On first appearance, Ipoh’s Birch Memorial Clock Tower doesn’t look out of place in the middle of an elegant square. But a keen eye and a little knowledge of local history reveals something taboo hidden in plain sight. Culture Trip explores why this seemingly normal clock tower in a sleepy part of Old Ipoh drums up so much controversy.
Despite Ipoh’s colonial flair, not everyone welcomed the British. The controversial Birch Memorial Clock Tower honours a hero in the eyes of the colonialists and a villain from the perspective of Perak’s Malays.
Located in a square inside Old Ipoh, the four-sided Birch Memorial Clock Tower stands in front of Ipoh State Mosque. The white-washed structure’s four statues surround the centrepiece. These represent the four pillars of British administration: ‘patience, justice, loyalty and fortitude’. But unlike other clock towers in Malaysia, Ipoh’s relates to a story of violence, revenge and a Malay uprising.
As the British expanded their influence in Malaysia, they encountered resistance. Perak’s sultans and local Malay chiefs didn’t like the idea of losing control of their state. James Wheeler Woodford Birch soon became Perak’s first British resident in 1874. Birch quickly consolidated his power. Revered for cementing British influence in the natural resource-rich Perak, Birch became a colonial hero. But Birch’s lack of respect for local customs made him deeply unpopular. The resistance movement plotted his assassination.
Almost one year after the British resident’s inauguration, Dato Maharaja Lela speared and murdered James Birch. The British responded by sending troops to crush the resistance which sparked the Perak War. A few short months later, the imperialists quelled all opposition, taking complete control of the state. Not long after, Dato Maharaja Lela and his co-conspirators were executed. From the colonialist’s point of view, James Birch’s untimely death marked the turning point of British rule in Perak; the British gained access to lucrative tin mines, making many of them overnight millionaires. The Birch Memorial Clock Tower officially opened in 1909 to commemorate their hero’s death while performing an active service to his country.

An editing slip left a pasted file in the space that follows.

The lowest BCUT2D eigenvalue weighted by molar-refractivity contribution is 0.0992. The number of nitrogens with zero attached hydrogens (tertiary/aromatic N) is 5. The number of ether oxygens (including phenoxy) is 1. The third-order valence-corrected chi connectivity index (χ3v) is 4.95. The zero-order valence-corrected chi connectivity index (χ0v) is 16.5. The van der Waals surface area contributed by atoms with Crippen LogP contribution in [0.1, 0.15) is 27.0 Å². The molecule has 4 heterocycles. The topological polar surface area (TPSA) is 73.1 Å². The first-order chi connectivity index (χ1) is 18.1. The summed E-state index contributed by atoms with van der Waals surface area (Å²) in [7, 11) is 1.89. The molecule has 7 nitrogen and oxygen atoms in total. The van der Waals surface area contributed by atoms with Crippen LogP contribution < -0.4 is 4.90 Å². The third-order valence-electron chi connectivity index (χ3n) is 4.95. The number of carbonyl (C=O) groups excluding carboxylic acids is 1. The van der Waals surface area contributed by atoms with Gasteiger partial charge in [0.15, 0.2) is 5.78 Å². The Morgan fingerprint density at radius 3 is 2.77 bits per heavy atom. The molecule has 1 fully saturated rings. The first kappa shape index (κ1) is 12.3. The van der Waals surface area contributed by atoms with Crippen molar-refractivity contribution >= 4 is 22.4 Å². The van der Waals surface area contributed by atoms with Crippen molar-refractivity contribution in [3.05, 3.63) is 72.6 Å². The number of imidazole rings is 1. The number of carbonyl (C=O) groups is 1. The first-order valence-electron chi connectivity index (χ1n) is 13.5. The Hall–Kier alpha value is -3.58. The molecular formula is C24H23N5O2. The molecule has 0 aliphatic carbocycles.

But not everyone feels the same way. Local Malays view Dato Maharaja Lela as a freedom fighter. From their point of view, he died resisting an invasion. Even today, Perak’s Malays still regard him as a hero. School curriculums teach Malaysia’s children of his heroic deeds and ultimate sacrifice to save his country from imperial rule.
Today in Ipoh, the Birch Memorial Clock Tower sits on a small square near Town Hall and the State Mosque. But a sharp eye might notice the somewhat shocking name of the two streets next to the memorial. Jalan Dato Maharaja Lela lies to the north, while the Jalan Dato Sagor is south, named after two men who were executed for the murder of James Birch. This is how Perak’s authorities subtly honour their national freedom fighters and heroes. But that’s not the only controversy: One of the Clock Tower’s statues was a Christian religious icon facing the State Mosque which has since been removed. But that’s a story for another day!